By DAVID PITT - Associated Press
Cars on the road are older than they've ever been, sporting an average age of almost 11 years. Maintenance costs are becoming much more important because they're a significant chunk of the average car owner's budget. It all adds up to underscore the fact that finding a trustworthy mechanic should be a top priority. Here are some tips to help ensure that the mechanic jacks up your car and not your bill.
Use your social network to get referrals from co-workers, friends and family. If you're active on Facebook or other websites you may get some good feedback about reliable and honest mechanics. Once you have a list of shops check the Better Business Bureau database for any history of complaints (www.bbb.org). Several websites offer lists of shops. At www.repairpal.com users can search by ZIP code and car model. The company also offers a smartphone app. Other online resources include www.aaa.com/repair and www.edmunds.com/repairshops.
Check for qualifications
It's important to look for and ask about whether a shop's mechanics carry any certifications. A few of the possibilities include:
AAA Approved Auto Repair: A program of AAA. About 8,000 approved shops are inspected and must pass standards set by the auto club. They must provide customers with written estimates, return replaced parts and offer a 12-month warranty.
ASA: Automotive Service Association: Its members agree to adhere to a code of ethics including fair prices, skilled technicians and price estimates. It holds annual conventions focused on technical and management training.
ASE: A nonprofit group, National Institute for Automotive Service Excellence tests and certifies mechanics. They must pass an exam and have at least two years of experience. Retesting is required every five years to maintain certification. They display a blue and white ASE logo.
SAE: An international association of engineers and technical experts in the aerospace, automotive and commercial vehicle industries which provides training, standards and technical publications.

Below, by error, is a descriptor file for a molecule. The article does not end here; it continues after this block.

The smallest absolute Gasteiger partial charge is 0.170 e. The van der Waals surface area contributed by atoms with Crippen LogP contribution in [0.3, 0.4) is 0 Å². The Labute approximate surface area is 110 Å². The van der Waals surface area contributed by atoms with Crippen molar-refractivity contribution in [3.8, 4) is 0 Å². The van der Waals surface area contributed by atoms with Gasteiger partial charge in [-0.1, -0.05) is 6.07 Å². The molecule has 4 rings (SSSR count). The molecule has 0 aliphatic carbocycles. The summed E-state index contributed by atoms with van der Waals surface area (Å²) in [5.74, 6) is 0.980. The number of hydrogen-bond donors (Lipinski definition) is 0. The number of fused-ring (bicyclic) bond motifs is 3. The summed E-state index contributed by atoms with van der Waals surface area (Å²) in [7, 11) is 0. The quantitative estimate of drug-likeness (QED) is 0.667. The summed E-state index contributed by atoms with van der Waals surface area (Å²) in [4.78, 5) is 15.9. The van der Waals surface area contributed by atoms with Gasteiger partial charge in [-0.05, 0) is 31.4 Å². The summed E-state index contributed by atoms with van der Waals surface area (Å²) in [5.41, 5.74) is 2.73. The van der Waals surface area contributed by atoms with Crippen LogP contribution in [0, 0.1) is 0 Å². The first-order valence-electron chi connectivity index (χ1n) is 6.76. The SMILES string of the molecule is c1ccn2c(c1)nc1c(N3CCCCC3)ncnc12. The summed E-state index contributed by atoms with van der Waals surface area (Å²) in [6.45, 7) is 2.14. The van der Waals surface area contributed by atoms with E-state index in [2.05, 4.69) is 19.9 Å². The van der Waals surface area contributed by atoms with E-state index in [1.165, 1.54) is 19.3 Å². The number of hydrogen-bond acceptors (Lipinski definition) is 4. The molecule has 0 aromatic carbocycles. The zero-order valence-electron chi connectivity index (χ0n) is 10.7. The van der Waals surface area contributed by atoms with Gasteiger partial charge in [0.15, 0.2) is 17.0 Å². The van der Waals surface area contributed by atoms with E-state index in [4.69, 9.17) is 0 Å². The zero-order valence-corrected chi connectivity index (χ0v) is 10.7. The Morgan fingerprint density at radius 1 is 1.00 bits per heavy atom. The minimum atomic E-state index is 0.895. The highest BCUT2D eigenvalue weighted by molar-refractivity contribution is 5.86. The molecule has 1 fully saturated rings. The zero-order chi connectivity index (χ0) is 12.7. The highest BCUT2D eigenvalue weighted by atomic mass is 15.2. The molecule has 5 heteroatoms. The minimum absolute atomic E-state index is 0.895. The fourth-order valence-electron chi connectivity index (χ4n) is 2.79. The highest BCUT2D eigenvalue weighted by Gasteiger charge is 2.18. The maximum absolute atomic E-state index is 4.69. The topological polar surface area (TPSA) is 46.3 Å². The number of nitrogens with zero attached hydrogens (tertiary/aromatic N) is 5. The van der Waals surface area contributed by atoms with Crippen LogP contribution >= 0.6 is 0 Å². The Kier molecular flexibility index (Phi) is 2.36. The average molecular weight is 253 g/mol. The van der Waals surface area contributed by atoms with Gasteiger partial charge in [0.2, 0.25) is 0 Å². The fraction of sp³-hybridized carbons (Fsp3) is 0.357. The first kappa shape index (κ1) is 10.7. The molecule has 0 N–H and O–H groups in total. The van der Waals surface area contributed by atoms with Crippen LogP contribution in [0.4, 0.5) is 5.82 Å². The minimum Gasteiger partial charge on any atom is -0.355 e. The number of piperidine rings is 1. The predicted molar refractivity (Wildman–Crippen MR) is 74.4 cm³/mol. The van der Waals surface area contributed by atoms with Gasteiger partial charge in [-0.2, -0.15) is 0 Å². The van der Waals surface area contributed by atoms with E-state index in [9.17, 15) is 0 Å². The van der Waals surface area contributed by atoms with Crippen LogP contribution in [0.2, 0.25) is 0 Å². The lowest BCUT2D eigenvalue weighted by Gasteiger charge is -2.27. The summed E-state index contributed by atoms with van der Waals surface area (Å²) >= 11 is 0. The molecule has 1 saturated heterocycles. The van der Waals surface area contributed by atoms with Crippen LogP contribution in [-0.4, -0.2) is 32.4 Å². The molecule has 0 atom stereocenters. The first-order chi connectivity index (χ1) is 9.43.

Another issue to ask about is their equipment. Computerized diagnostic equipment and access to online repair systems - which provide the latest repair manuals and instructions - are basic tools of the trade these days.
Auto mechanics typically charge for labor by the hour. Generally the rate can range from around $50 an hour to more than $100 an hour. When you're given an estimate it's usually based on a flat rate. That means the mechanic looks up how long the repair should take for your particular car, and then uses a flat hourly rate and cost of parts to calculate a total. The wide gap in possible labor costs means what you pay can vary greatly from one garage to another.
Before you have your car worked on, ask what happens if the repair doesn't take as long as the estimate and see if you're satisfied with the response. In addition to labor, you'll also have to pay for parts. Make sure the shop uses parts made by the car manufacturers. Parts like starters, alternators and radiators can vary greatly in quality.
Simply shopping for the cheapest garage gets a lot of consumers in trouble, said Shaw, the RepairPal CEO. Quality shops invest in training of their mechanics, diagnostic tools and equipment.
While shopping, make sure you ask whether the garage charges separately to diagnose what's wrong. Today's cars usually are plugged into a computer to pinpoint the problem and a $100 charge is common.
If you receive an estimate that seems steep, try an online calculator to help gauge if it's out of line. For an example, visit www.automd.com/repaircost.
Assess customer service
Choose an auto repair shop that willingly offers a detailed written estimate and assures that the cost won't significantly exceed that amount unless they check with you. Also see what type of warranty the shop offers for repairs. Parts and labor should be guaranteed for a period of time or number of miles. AAA certified shops offer 12 months or 12,000 miles, for example.
Before settling on a mechanic, visit the shop for an oil change or tire rotation. This gives you time to potentially interact with other customers, view the operation and get a feel for how the business functions.